The character pitted against the protagonist of a work. Often the villain, but not always so.
A protagonist who does not exhibit the qualities of the traditional hero. Instead of being a grand or admirable figure, an antihero is all too ordinary and may even be petty or criminal.
An exaggeration or other distortion of an individual's prominent features or characteristics that makes the person appear ridiculous.
Refers to the various means by which an author describes and develops the characters in a literary work.
A humorous scene or passage inserted into an otherwise serious work. Comic relief often takes the form of a character.
A character who plays only a minor role, but serves the protagonist as a trusted friend to whom he or she confesses intimate thoughts, problems, and feelings.
A way of speaking or using a language that is particular to a geographic region or social group and that varies considerably from the predominant speech and usage within the language.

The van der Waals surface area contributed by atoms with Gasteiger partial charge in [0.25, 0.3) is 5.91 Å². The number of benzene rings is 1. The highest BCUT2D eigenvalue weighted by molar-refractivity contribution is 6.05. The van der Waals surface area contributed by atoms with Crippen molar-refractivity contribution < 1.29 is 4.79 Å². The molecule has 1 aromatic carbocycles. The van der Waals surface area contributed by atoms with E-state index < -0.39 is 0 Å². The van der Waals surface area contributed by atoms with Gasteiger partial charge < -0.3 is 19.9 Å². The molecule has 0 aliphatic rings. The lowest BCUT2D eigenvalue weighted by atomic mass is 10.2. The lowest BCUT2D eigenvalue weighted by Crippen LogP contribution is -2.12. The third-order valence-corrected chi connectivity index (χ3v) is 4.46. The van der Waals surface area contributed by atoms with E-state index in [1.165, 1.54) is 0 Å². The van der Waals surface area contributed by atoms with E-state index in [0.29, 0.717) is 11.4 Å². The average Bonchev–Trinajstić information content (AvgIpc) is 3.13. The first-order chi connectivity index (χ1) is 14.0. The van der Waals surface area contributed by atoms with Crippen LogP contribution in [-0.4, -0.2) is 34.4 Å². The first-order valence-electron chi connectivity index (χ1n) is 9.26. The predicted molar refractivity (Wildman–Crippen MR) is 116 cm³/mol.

Conversation between two or more characters.
The splitting of a whole into two non-overlapping parts. The term often used to examine conflicting attitudes or behaviors of a character.
An adjective or phrase applied to a character to accentuate a particular characteristic.
A character that does not undergo any significant emotional, ideological or spiritual transformation.
A character whose contrast with the protagonist serves to accentuate the protagonist's qualities or characteristics.
Excessive pride that often leads to a character's downfall.
An extended narrative delivered uninterrupted and exclusively by one person.
The speaker in a literary work, often a first-person narrator.
The main character in a work, often a hero but not exclusively so.
A character that undergoes a significant emotional, ideological, or spiritual transformation.
A monologue delivered by a character while alone that reveals inner thoughts, emotions, or other information.
An established, instantly recognizable character type to whom the reader ascribes specific characteristics by virtue of convention.
A character in a tragedy that evokes both pity and terror. A morally elevated character that suffers a change in fortune from happiness to misery because of his or her own mistaken action or choice.
The manner of expression of the speaker(or narrator) in a work.